Aside from YouTube and practice, another available option is make-up and hair styling lessons. Often salons that do make-up looks or individuals that do wedding services will offer mid-week makeup and hair lessons. You could work with them to craft a look you'd like for your big day, and get them to teach you how to do it, and provide you a list of products to buy. It's going to cost more than going to Sephora for a lesson, but it'll be more individualized and calmer, and the likelihood is that they won't be trying as hard to sell you things. The salons *might* have some of the things to sell you, but the bridal studios won't likely even have the products for sale.
posted by jacquilynne at 12:20 PM on November 28, 2015

Your makeup inspiration pics reminded me of this Lisa Eldridge girly look. Specific products are listed on the page.

Those inspiration pics are very pretty, check out smoky eye tutorials. You may need to watch and read and try several until you find one that works for your eye shape.

You should check out videos from Pixiwoo and Lisa Eldridge for wedding makeup tutorials specifically even if the looks are a little heavy, they will have tips for long wearing makeup that photographs well.

Also check out Emily Noel's YouTube channel - she was a news anchorwoman for years and now does makeup videos, sorry I'm on my phone so I can't link but she has a video about applying makeup for the news that might have good info.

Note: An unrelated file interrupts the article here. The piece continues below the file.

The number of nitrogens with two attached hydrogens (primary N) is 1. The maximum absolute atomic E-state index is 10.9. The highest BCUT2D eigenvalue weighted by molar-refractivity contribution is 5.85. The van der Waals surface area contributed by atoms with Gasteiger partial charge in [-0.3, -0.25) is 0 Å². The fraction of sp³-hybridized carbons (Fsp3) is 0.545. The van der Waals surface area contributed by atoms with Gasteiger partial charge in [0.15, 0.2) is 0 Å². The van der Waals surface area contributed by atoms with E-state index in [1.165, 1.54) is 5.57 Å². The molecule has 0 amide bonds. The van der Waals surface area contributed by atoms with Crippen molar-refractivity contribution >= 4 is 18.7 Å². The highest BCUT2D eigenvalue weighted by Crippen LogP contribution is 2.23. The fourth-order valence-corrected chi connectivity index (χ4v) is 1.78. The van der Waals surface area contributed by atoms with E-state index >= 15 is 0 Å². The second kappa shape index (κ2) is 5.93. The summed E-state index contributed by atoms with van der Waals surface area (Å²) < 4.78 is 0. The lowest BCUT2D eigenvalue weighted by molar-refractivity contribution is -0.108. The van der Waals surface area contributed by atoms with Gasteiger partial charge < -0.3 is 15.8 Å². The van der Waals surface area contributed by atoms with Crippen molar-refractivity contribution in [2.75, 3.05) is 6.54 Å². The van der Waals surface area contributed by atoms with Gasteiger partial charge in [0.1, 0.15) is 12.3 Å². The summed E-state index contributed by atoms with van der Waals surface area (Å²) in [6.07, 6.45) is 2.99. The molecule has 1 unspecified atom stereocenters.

Urban Decay makes a great setting spray that is basically bomb proof.
posted by pintapicasso at 12:30 PM on November 28, 2015 [3 favorites]

You could get good answers to specific questions at Makeup Alley, where you'll need to create a user name and password; they'll never spam you. You'll have to wait a week before participating, but you can start reading and searching right away. The cosmetics forum is full of enthusiastic, friendly people who love to talk about how to get a certain look. Many of them also know about the special requirements of wedding makeup : preventing mascara smudges and streaks, preventing shine, making it last all day, looking fairly natural but still showing up well in photographs. I suggest showing them one picture at a time to get the most useful advice. and even ask about one specific aspect like the eyes or the blush...what shade and how to apply it

It's good that you've been looking at professional wedding makeup on line. Among the pictures you pinned, save the ones with a more "natural" look. No frosted eyeshadow, no moist looking foundation, no heavy eyeliner. Your lipstick doesn't have to be a nudish shade; I think a lot of brides err on the site of lips that are too pale. False eyelashes can be fine if you really love them and put time into learning to uses them. Fortunately, the trend in wedding makeup now is "no makeup makeup" but enhanced for the camera. This style is most likely not to look ridiculous in the distant future.

You can work with a makeup artist ahead of time to learn what suits you and how to apply it yourself. You'd probably pay an hourly rate that's much more reasonable than hiring an artist for the wedding day. I did this for "everyday life" makeup and saved a lot of time and money that would have been spent on mistakes. If yelp is active where you live, it's a good source.